Little did the five Larry brothers realize what they were creating at the time.

It was always natural amongst the brothers — all of whom went on to play for Rayne High School — to play competitive pick-up games at the family’s home.

Then came along the sixth member of the family — Whitley — with an immediate curiosity of the game and desire to be around her older brothers.

By the time Whitley was 7-8-years-old, she ventured onto the same court as her brothers, looking to mix it up and not getting much preferential treatment as the baby of the family.

“They would keep the ball high, and I would have to jump to get it,” Whitley Larry said with a laugh. “They would try and tease me. I look back at where I am now, and I wouldn’t be here without them.”

Whitley Larry has taken traits from her older brothers Bradley, Jeremy, Willie III, Ryan and Payton, along with some of her playing experiences against them on the court, and grown into quite a player herself.

With No. 7 Rayne (25-6) set for a Class 4A state quarterfinal later this week against either Salmen or Loyola Prep, the Lady Wolves rely on an aggressive, full-court defense that features Larry — a 6-foot-1 junior — as the team’s interior stopper.

“When you press, you’re going to give up some easy buckets sometimes,” Rayne coach Chester Randall said. “Knowing you have her back there, you can turn it on for 32 minutes and just go. I’ll take my chances with Whitley back there.”

Larry was at her disruptive best in Monday’s 57-34 regional victory over No. 10 St. Thomas More.

The Lady Wolves’ commanding 33-18 halftime lead was equal parts full-court pressure, which forced more than 20 turnovers, and equal parts intimidation.

While she scored 12 points and grabbed eight rebounds Larry’s true worth to Rayne as serving as the team’s rim protector against teams that are successful in breaking the Lady Wolves’ pressure.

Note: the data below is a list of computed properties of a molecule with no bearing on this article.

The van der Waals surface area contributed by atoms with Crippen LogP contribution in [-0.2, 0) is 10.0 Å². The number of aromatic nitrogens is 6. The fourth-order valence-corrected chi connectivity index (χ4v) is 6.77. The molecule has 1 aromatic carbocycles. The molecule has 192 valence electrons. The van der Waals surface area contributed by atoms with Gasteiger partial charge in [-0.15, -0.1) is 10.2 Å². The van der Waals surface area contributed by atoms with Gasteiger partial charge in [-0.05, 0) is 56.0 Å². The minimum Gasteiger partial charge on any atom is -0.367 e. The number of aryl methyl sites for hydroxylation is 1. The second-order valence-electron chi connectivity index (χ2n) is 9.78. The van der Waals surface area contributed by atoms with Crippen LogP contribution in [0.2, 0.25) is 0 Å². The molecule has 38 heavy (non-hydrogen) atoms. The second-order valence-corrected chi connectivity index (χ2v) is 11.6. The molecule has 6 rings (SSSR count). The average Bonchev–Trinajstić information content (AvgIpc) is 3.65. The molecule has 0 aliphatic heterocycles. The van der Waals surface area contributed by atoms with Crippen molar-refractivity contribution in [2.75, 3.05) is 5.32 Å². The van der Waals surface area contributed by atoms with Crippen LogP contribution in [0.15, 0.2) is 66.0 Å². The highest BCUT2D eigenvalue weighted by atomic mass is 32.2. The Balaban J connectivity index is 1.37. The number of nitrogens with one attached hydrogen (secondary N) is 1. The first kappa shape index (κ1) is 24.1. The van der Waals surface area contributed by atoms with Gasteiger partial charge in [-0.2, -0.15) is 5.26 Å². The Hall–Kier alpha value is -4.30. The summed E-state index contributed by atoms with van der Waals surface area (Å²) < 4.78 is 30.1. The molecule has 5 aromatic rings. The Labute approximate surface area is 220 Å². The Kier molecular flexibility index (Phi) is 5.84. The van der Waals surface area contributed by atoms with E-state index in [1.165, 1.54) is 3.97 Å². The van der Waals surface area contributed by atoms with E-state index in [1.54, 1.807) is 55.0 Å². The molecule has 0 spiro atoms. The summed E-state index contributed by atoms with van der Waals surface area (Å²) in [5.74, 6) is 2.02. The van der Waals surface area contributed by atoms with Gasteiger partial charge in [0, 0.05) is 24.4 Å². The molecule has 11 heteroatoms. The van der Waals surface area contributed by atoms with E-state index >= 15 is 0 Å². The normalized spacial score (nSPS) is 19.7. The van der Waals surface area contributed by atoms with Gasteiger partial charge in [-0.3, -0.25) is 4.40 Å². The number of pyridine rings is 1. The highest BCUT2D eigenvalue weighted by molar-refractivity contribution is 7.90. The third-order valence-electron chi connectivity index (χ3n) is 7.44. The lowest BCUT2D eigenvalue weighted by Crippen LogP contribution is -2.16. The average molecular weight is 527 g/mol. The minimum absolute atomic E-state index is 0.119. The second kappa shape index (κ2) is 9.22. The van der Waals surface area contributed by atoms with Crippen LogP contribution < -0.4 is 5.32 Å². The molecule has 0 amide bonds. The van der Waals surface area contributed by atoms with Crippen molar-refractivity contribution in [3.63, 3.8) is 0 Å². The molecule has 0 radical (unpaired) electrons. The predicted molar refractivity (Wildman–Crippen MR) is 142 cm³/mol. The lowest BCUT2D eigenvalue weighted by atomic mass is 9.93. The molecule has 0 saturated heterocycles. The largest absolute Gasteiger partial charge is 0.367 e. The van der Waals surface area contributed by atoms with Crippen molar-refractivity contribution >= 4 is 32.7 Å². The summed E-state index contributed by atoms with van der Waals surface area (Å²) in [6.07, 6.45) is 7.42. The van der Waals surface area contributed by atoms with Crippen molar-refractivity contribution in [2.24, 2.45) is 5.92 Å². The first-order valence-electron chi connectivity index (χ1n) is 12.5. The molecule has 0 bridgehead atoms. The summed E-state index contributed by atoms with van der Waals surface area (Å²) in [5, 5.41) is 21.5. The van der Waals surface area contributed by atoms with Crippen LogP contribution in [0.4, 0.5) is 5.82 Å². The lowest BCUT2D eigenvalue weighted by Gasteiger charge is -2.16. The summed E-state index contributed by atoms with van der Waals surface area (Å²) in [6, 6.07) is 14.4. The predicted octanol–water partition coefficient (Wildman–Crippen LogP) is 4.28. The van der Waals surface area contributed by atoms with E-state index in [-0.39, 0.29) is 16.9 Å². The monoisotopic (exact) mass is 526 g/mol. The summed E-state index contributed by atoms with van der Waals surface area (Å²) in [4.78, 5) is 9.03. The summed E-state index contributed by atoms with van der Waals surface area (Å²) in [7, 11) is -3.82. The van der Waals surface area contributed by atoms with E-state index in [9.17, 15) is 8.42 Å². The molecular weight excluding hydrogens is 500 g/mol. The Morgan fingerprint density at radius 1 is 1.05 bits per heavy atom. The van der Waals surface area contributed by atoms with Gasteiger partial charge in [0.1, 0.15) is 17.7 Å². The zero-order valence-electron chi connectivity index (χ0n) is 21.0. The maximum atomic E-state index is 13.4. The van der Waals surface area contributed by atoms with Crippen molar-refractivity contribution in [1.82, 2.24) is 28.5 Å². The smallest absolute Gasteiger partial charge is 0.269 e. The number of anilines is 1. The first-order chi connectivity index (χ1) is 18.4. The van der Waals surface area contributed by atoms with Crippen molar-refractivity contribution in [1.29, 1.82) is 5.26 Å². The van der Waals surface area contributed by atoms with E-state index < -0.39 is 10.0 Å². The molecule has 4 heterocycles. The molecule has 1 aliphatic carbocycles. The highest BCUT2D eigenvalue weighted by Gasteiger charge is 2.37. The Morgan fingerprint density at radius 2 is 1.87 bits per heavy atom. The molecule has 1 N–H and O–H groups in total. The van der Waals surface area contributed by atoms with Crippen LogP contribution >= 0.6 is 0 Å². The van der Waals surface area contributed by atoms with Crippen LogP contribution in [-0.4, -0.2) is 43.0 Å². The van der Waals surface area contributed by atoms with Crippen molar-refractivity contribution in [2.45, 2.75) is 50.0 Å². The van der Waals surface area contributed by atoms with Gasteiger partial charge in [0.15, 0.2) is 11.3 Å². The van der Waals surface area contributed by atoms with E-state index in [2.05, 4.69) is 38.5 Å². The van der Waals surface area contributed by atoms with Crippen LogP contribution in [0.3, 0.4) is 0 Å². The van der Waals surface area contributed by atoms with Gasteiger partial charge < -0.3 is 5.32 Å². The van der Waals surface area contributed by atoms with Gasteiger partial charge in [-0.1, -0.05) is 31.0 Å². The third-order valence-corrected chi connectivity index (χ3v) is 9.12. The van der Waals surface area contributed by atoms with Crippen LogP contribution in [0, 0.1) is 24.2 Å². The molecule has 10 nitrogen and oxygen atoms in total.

What appears to be an advantage to the opposition with several players in transition against Larry is quickly erased — literally — with tremendous desire and timing to either block shots or change their direction.

In her team’s latest victory — its ninth straight — Larry had 10 blocks.

“We’re aggressive, and if we get beat, we know Whitley’s back there,” Randall said. “She allows us to play more aggressive in every facet of the game.”

Since her arrival three years ago, Larry’s become very adept in that area, compensating for natural jumping ability with great length and anticipation.

“My arms are so long, I just put them out at an angle or straight up and force people to miss shots,” said Larry, who averages 8.3 points, 7.7 rebounds and 5.2 blocks. “All my brothers all taller than me, so I used my length to defend them and it carried on in my high school career.”

Larry, a 4.0 student, studies such great shot-blockers as former Baylor All-American Brittney Griner and current South Carolina freshman A’ja Wilson, who are not only tall but use their length to their advantage.

The result has catapulted Larry to one of the Acadiana area’s top defensive players and given an additional edge to Rayne’s defense that flourishes in both full court and half-court sets.

Five times this season Larry has registered double-digit blocks with a career-high of 12 coming in a 58-54 loss to Class 5A quarterfinalist Walker.

Moreover, Larry has posted eight double-doubles highlighted by the outing against Walker where she had a triple-double with 12 points, 12 rebounds and 12 blocks.

“Having five brothers that all played high school basketball, that made me work harder to become a good basketball player,” Larry said. “If I get pushed around in a game, it doesn’t bother me because I’m used to it. I got pushed around, but it made me more aggressive and the player I am today.”